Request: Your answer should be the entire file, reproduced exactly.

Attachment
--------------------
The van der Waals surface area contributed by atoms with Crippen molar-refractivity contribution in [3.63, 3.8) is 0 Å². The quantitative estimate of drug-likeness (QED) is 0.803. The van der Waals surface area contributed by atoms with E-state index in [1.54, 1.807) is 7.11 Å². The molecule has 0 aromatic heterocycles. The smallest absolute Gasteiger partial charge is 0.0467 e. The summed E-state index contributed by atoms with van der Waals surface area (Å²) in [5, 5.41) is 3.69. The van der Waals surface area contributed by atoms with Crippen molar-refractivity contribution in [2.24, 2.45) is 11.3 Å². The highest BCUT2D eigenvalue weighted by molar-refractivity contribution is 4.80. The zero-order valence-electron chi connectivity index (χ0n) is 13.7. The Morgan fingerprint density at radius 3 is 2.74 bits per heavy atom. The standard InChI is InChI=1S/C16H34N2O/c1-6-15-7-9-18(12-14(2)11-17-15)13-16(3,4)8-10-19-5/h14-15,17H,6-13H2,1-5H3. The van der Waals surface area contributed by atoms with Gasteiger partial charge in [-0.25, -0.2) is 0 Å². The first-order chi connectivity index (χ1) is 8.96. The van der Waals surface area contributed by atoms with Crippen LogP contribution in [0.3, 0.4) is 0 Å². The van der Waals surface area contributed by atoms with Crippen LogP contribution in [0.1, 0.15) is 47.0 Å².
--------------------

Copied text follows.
The van der Waals surface area contributed by atoms with Crippen molar-refractivity contribution in [3.63, 3.8) is 0 Å². The quantitative estimate of drug-likeness (QED) is 0.803. The van der Waals surface area contributed by atoms with E-state index in [1.54, 1.807) is 7.11 Å². The molecule has 0 aromatic heterocycles. The smallest absolute Gasteiger partial charge is 0.0467 e. The summed E-state index contributed by atoms with van der Waals surface area (Å²) in [5, 5.41) is 3.69. The van der Waals surface area contributed by atoms with Crippen molar-refractivity contribution in [2.24, 2.45) is 11.3 Å². The highest BCUT2D eigenvalue weighted by molar-refractivity contribution is 4.80. The zero-order valence-electron chi connectivity index (χ0n) is 13.7. The Morgan fingerprint density at radius 3 is 2.74 bits per heavy atom. The standard InChI is InChI=1S/C16H34N2O/c1-6-15-7-9-18(12-14(2)11-17-15)13-16(3,4)8-10-19-5/h14-15,17H,6-13H2,1-5H3. The van der Waals surface area contributed by atoms with Gasteiger partial charge in [-0.25, -0.2) is 0 Å². The first-order chi connectivity index (χ1) is 8.96. The van der Waals surface area contributed by atoms with Crippen LogP contribution in [0.3, 0.4) is 0 Å². The van der Waals surface area contributed by atoms with Crippen LogP contribution in [0.1, 0.15) is 47.0 Å².